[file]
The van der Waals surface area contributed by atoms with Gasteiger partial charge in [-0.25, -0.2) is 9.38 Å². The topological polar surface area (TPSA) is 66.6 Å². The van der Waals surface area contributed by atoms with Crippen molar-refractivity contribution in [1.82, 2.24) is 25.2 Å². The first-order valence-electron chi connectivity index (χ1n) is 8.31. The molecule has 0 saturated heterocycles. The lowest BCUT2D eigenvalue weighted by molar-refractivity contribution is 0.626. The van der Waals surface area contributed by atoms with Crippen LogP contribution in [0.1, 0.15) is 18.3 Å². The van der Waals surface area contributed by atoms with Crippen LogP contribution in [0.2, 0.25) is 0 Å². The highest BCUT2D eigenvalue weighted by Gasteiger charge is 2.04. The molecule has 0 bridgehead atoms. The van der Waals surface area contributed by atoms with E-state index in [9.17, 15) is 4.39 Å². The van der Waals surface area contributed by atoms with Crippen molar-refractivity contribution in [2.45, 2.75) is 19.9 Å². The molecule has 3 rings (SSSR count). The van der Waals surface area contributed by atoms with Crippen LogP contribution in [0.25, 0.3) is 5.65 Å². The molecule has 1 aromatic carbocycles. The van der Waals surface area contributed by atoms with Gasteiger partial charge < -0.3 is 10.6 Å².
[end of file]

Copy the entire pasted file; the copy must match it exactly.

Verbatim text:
The van der Waals surface area contributed by atoms with Gasteiger partial charge in [-0.25, -0.2) is 9.38 Å². The topological polar surface area (TPSA) is 66.6 Å². The van der Waals surface area contributed by atoms with Crippen molar-refractivity contribution in [1.82, 2.24) is 25.2 Å². The first-order valence-electron chi connectivity index (χ1n) is 8.31. The molecule has 0 saturated heterocycles. The lowest BCUT2D eigenvalue weighted by molar-refractivity contribution is 0.626. The van der Waals surface area contributed by atoms with Crippen LogP contribution in [0.1, 0.15) is 18.3 Å². The van der Waals surface area contributed by atoms with Crippen LogP contribution in [0.2, 0.25) is 0 Å². The highest BCUT2D eigenvalue weighted by Gasteiger charge is 2.04. The molecule has 0 bridgehead atoms. The van der Waals surface area contributed by atoms with E-state index in [9.17, 15) is 4.39 Å². The van der Waals surface area contributed by atoms with Crippen molar-refractivity contribution in [2.45, 2.75) is 19.9 Å². The molecule has 3 rings (SSSR count). The van der Waals surface area contributed by atoms with Crippen LogP contribution in [0.25, 0.3) is 5.65 Å². The molecule has 1 aromatic carbocycles. The van der Waals surface area contributed by atoms with Gasteiger partial charge < -0.3 is 10.6 Å².